Mindful of the fact I don't seem to read enough these days, I've set myself a challenge: to read all of the 2009 nominees for the Hugo Award for Best Novel. The Hugo is one of the top prizes a science fiction author can receive, and they awarded annually at Worldcon, the annual convention of the World Science Fiction Society. As an added bonus, this year's Worldcon, Anticipation, will be in Montreal, and I'm thinking about going.
This year's nominees for Best Novel are:
- The Graveyard Book by Neil Gaiman, a juvenile fantasy in the vein of The Jungle Book that has already won the John Newbery Medal.
- Little Brother by Cory Doctorow, a young adult novel about a group of teenagers fighting the attempts of their government to curtail personal freedoms in the wake of a terrorist attack. Think of the movie "Hackers" only a) the methods and technologies described are heavily grounded in realism and b) the enemy is a government security apparatus overstepping its bounds and shifting blame for its criminal activities onto libertarian-minded tech-saavy adolescents, instead of an evil corporation.
- Saturn's Children by Charles Stross, a space-opera tale of sentient robots, continuing to live, work and play in a solar system-spanning society, long after their human Creators (i.e., us) have died out.
- Anathem by Neal Stephenson, about monastic societies that preserve knowledge and learning in the face of societal collapse, and conflict with the secular authorities about what knowledge should be revealed. (The basic premise sounds similar to the venerable science fiction classic, A Canticle for Leibowitz.)
- Zoe's Tale by John Scalzi, whose plot is contemporaneous with the third novel in his acclaimed "Old Man's War" universe, The Last Colony, with events related from the perspective of the titular 16-year-old protagonist.
Thus far I've read The Graveyard Book and Little Brother, and am almost halfway through Saturn's Children. Initial impressions:
- Graveyard Book is textbook Gaiman, with an original premise, interesting, well-detailed characters, a moving plot, and a somewhat lacklustre ending. It's definitely recommended--even on his worst days Gaiman writes circles around the rest--but I didn't find it as compelling as say, American Gods or Neverwhere.
- Little Brother is extremely fascinating, but also extremely didactic, and reads more of a combination of libertarian political manifesto and how-to manual for subverting government surveillance than novel. In other words, it's the novelization of Doctorow's personal ideology as regularly expressed on his site and the BoingBoing shared blog. Some might see that as interfering with the narrative, but science fiction is about exploring ideas. Using novels as soapboxes didn't stop Robert A. Heinlein from winning five Hugos either.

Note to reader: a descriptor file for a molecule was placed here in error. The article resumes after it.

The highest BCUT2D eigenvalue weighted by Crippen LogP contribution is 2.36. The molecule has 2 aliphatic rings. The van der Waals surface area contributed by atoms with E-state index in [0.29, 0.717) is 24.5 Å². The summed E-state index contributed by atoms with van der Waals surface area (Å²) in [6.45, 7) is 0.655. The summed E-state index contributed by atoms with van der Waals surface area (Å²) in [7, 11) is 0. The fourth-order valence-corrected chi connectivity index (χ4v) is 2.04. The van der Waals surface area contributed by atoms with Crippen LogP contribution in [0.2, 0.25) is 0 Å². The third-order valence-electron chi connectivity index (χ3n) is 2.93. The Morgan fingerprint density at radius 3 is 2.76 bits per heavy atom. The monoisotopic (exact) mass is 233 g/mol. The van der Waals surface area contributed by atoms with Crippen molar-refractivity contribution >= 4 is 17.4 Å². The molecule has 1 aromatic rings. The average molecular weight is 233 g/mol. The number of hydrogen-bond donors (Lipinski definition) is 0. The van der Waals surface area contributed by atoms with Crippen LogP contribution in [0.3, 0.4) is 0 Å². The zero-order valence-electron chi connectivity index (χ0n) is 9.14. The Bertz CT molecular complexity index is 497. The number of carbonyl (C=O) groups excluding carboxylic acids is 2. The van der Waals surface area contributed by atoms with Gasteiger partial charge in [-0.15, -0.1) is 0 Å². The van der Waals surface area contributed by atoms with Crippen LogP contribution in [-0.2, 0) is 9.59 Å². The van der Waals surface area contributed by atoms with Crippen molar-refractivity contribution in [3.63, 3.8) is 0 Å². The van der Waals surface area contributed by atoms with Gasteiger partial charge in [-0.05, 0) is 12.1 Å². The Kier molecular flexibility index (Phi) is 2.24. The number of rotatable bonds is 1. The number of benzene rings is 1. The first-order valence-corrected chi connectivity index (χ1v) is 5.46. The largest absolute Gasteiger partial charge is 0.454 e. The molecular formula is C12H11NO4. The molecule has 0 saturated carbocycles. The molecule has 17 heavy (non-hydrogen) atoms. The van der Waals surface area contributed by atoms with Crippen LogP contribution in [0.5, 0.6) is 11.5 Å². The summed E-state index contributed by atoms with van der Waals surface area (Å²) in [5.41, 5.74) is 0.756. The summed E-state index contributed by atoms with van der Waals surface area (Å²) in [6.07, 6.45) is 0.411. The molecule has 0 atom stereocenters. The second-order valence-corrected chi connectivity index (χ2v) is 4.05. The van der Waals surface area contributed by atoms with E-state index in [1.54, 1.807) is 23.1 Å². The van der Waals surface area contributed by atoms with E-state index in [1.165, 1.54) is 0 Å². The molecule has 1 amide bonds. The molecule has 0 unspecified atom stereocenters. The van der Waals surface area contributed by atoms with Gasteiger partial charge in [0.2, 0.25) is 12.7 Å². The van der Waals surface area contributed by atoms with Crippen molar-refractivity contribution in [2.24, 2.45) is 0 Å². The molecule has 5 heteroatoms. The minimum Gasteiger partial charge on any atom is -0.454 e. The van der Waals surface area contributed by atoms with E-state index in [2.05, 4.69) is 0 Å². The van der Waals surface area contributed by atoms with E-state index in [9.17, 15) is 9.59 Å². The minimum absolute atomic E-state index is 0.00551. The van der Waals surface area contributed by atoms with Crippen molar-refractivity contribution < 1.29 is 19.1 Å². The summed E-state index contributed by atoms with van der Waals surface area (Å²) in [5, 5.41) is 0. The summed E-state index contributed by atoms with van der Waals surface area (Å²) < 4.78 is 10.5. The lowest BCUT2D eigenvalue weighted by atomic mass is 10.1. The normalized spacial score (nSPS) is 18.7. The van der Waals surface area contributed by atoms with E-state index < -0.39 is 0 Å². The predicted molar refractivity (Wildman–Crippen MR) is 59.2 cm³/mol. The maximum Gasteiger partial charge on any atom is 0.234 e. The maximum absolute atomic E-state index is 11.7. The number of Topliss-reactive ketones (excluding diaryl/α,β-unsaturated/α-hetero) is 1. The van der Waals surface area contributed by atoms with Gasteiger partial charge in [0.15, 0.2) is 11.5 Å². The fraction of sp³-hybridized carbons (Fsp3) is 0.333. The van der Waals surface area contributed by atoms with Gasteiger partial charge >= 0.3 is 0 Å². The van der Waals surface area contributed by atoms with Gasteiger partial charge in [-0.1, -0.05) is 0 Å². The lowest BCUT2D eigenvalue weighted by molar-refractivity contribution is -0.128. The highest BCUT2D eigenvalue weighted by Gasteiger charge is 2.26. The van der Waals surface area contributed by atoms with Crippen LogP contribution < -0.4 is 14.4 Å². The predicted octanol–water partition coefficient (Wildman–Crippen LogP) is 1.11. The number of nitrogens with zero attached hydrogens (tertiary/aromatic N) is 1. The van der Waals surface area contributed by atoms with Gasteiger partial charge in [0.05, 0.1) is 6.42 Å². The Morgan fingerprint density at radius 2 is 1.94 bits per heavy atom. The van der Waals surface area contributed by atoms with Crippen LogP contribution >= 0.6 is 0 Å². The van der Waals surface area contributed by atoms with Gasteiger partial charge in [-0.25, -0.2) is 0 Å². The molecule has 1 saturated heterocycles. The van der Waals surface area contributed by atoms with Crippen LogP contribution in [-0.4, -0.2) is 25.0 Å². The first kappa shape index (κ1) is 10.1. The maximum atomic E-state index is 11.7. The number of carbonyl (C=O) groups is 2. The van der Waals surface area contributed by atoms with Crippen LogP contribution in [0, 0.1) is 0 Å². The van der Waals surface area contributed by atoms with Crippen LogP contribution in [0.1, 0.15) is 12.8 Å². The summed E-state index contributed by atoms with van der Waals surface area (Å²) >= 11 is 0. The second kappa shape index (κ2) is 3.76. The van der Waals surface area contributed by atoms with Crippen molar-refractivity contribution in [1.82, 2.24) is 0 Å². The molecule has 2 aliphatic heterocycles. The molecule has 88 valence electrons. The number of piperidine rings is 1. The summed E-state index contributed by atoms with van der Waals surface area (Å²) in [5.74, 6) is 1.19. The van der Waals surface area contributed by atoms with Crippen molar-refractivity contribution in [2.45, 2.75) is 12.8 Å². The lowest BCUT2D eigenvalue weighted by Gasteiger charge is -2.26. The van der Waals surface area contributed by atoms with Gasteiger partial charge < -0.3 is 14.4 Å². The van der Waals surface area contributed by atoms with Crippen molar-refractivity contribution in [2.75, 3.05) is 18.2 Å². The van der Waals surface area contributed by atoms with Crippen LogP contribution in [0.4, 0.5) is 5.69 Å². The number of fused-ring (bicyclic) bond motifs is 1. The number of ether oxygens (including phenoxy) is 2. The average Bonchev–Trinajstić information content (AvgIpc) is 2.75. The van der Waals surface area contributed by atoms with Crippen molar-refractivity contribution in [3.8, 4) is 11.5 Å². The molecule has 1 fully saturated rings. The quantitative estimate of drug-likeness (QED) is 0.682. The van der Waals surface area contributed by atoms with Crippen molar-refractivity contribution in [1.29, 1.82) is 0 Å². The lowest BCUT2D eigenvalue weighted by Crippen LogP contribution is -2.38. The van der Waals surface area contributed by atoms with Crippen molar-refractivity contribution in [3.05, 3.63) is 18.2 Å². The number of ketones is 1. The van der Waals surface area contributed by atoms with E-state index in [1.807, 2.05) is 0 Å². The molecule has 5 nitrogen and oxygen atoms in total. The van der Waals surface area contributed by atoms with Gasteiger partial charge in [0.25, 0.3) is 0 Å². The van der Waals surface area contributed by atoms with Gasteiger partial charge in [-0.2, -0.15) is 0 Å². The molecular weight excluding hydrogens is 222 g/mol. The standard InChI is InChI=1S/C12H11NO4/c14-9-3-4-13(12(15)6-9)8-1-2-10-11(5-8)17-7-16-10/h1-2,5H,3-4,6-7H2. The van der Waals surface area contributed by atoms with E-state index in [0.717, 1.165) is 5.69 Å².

- Saturn's Children is an engaging read so far, but not exactly compelling or innovative. To his credit, Stross considers SC to be the weakest of his last six novels (all nominated for the Hugo) and hopes to improve his record for most consecutive nominations without a win
- Typical for him, Stephenson's book comes close to a thousand pages of dense prose and fabricated terminology, so I'm thinking I'll have to listen to Anathem on audiobook.
- I don't feel right reading Zoe's Tale, the fourth book to be set in the "Old Man's War" setting, without some background so I'm going to attempt to read the other three first. I will certainly work on the first one, Old Man's War, as it is considered a modern sf classic.
Incidentally, Stross's blog post on his nomination seems to set the same tenor that all the authors have expressed: All of them are falling over with praise for each other (well, except maybe Stephenson, who doesn't seem to blog). Part of me wants to be at Worldcon when the award is announced, on the chance they'll all be there, and will go into a big group hug as the winner is announced, and cry tears of joy collectively (because there's nothing sexier than half a dozen geeks tearfully embracing--and I speak from experience).
More updates to follow!